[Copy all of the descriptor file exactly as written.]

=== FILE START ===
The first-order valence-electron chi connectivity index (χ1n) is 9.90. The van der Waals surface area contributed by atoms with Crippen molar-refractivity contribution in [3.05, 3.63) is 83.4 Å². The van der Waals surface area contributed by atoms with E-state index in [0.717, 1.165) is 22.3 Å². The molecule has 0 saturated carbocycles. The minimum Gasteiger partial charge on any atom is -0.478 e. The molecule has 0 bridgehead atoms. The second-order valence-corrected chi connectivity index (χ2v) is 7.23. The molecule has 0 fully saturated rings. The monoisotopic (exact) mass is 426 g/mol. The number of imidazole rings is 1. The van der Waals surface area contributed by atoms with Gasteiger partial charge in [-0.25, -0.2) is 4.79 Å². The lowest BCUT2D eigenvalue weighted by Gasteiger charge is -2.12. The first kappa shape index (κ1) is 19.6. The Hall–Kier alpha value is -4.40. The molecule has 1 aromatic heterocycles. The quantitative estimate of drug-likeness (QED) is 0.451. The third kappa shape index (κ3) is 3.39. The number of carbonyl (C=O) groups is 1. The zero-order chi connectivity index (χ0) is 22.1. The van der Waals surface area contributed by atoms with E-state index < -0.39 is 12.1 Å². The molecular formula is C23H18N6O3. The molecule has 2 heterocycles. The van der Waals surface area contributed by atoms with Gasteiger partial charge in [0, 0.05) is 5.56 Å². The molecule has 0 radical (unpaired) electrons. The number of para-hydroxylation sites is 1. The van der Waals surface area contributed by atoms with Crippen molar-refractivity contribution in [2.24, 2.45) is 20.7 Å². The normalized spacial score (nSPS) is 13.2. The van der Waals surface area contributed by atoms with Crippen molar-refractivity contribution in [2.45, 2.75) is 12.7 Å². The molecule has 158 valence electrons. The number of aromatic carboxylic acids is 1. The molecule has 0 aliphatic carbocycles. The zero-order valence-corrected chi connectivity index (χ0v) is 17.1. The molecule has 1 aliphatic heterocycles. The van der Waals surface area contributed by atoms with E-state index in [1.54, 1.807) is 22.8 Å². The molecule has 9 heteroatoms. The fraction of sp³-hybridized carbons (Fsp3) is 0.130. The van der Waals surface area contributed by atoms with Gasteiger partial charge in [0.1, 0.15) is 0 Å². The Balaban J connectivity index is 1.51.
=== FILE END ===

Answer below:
The first-order valence-electron chi connectivity index (χ1n) is 9.90. The van der Waals surface area contributed by atoms with Crippen molar-refractivity contribution in [3.05, 3.63) is 83.4 Å². The van der Waals surface area contributed by atoms with E-state index in [0.717, 1.165) is 22.3 Å². The molecule has 0 saturated carbocycles. The minimum Gasteiger partial charge on any atom is -0.478 e. The molecule has 0 bridgehead atoms. The second-order valence-corrected chi connectivity index (χ2v) is 7.23. The molecule has 0 fully saturated rings. The monoisotopic (exact) mass is 426 g/mol. The number of imidazole rings is 1. The van der Waals surface area contributed by atoms with Gasteiger partial charge in [-0.25, -0.2) is 4.79 Å². The lowest BCUT2D eigenvalue weighted by Gasteiger charge is -2.12. The first kappa shape index (κ1) is 19.6. The Hall–Kier alpha value is -4.40. The molecule has 1 aromatic heterocycles. The quantitative estimate of drug-likeness (QED) is 0.451. The third kappa shape index (κ3) is 3.39. The number of carbonyl (C=O) groups is 1. The zero-order chi connectivity index (χ0) is 22.1. The van der Waals surface area contributed by atoms with E-state index < -0.39 is 12.1 Å². The molecular formula is C23H18N6O3. The molecule has 2 heterocycles. The van der Waals surface area contributed by atoms with Gasteiger partial charge in [0, 0.05) is 5.56 Å². The molecule has 0 radical (unpaired) electrons. The number of para-hydroxylation sites is 1. The van der Waals surface area contributed by atoms with Crippen molar-refractivity contribution in [2.24, 2.45) is 20.7 Å². The normalized spacial score (nSPS) is 13.2. The van der Waals surface area contributed by atoms with Crippen molar-refractivity contribution in [2.45, 2.75) is 12.7 Å². The molecule has 158 valence electrons. The number of aromatic carboxylic acids is 1. The molecule has 0 aliphatic carbocycles. The zero-order valence-corrected chi connectivity index (χ0v) is 17.1. The molecule has 1 aliphatic heterocycles. The van der Waals surface area contributed by atoms with E-state index in [1.54, 1.807) is 22.8 Å². The molecule has 9 heteroatoms. The fraction of sp³-hybridized carbons (Fsp3) is 0.130. The van der Waals surface area contributed by atoms with Gasteiger partial charge in [0.1, 0.15) is 0 Å². The Balaban J connectivity index is 1.51.